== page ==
Quoted in his obituary, Biographical Memoirs of the Fellows of the Royal Society 1974, 20, 96.
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[While in school, before university,] I, like almost all chemists I know, was also attracted by the smells and bangs that endowed chemistry with that slight but charismatic element of danger which is now banned from the classroom. I agree with those of us who feel that the wimpish chemistry training that schools are now forced to adopt is one possible reason that chemistry is no longer attracting as many talented and adventurous youngsters as it once did. If the decline in hands-on science education is not redressed, I doubt that we shall survive the 21st century.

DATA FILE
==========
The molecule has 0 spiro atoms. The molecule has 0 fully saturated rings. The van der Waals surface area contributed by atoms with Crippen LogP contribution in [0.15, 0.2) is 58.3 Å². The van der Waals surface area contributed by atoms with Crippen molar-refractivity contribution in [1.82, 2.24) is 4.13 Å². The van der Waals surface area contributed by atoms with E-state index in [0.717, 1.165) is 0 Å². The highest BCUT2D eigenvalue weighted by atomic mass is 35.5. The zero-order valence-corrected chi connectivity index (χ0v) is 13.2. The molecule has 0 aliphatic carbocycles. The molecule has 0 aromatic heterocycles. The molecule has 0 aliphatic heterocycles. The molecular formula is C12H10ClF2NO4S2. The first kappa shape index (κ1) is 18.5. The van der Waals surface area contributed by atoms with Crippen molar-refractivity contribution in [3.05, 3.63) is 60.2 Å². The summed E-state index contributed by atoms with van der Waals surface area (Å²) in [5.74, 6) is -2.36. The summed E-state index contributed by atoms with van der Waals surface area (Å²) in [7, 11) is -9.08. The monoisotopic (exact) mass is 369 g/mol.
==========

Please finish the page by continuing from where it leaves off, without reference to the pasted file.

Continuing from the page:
Nobel laureate autobiography in Les Prix Nobel/Nobel Lectures 1996 (1997), 191.
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Carl Sagan Thumbnail In science it often happens that scientists say, 'You know that's a really good argument; my position is mistaken,' and then they would actually change their minds and you never hear that old view from them again. They really do it. It doesn't happen as often as it should, because scientists are human and change is sometimes painful. But it happens every day. I cannot recall the last time something like that happened in politics or religion. (1987) -- Carl Sagan
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- 90 -
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- 80 -
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- 70 -
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- 60 -
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- 50 -
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- 40 -